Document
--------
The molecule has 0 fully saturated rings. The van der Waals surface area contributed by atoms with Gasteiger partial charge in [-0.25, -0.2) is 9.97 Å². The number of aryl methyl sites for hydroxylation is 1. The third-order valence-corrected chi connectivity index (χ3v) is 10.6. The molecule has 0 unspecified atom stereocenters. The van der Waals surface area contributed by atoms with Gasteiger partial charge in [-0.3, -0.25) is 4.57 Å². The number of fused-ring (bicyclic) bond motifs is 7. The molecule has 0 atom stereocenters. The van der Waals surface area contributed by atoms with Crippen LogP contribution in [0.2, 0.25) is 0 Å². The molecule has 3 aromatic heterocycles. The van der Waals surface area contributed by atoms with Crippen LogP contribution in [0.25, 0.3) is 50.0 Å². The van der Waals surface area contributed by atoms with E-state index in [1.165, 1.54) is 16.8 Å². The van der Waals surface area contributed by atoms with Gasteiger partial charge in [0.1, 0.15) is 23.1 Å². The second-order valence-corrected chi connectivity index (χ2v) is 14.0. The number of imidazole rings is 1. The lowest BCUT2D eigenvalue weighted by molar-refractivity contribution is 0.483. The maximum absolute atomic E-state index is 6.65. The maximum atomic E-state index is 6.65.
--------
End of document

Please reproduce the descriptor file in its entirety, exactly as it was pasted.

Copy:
The molecule has 0 fully saturated rings. The van der Waals surface area contributed by atoms with Gasteiger partial charge in [-0.25, -0.2) is 9.97 Å². The number of aryl methyl sites for hydroxylation is 1. The third-order valence-corrected chi connectivity index (χ3v) is 10.6. The molecule has 0 unspecified atom stereocenters. The van der Waals surface area contributed by atoms with Gasteiger partial charge in [-0.3, -0.25) is 4.57 Å². The number of fused-ring (bicyclic) bond motifs is 7. The molecule has 0 atom stereocenters. The van der Waals surface area contributed by atoms with Crippen LogP contribution in [0.2, 0.25) is 0 Å². The molecule has 3 aromatic heterocycles. The van der Waals surface area contributed by atoms with Crippen LogP contribution in [0.25, 0.3) is 50.0 Å². The van der Waals surface area contributed by atoms with E-state index in [1.165, 1.54) is 16.8 Å². The van der Waals surface area contributed by atoms with Gasteiger partial charge in [0.1, 0.15) is 23.1 Å². The second-order valence-corrected chi connectivity index (χ2v) is 14.0. The number of imidazole rings is 1. The lowest BCUT2D eigenvalue weighted by molar-refractivity contribution is 0.483. The maximum absolute atomic E-state index is 6.65. The maximum atomic E-state index is 6.65.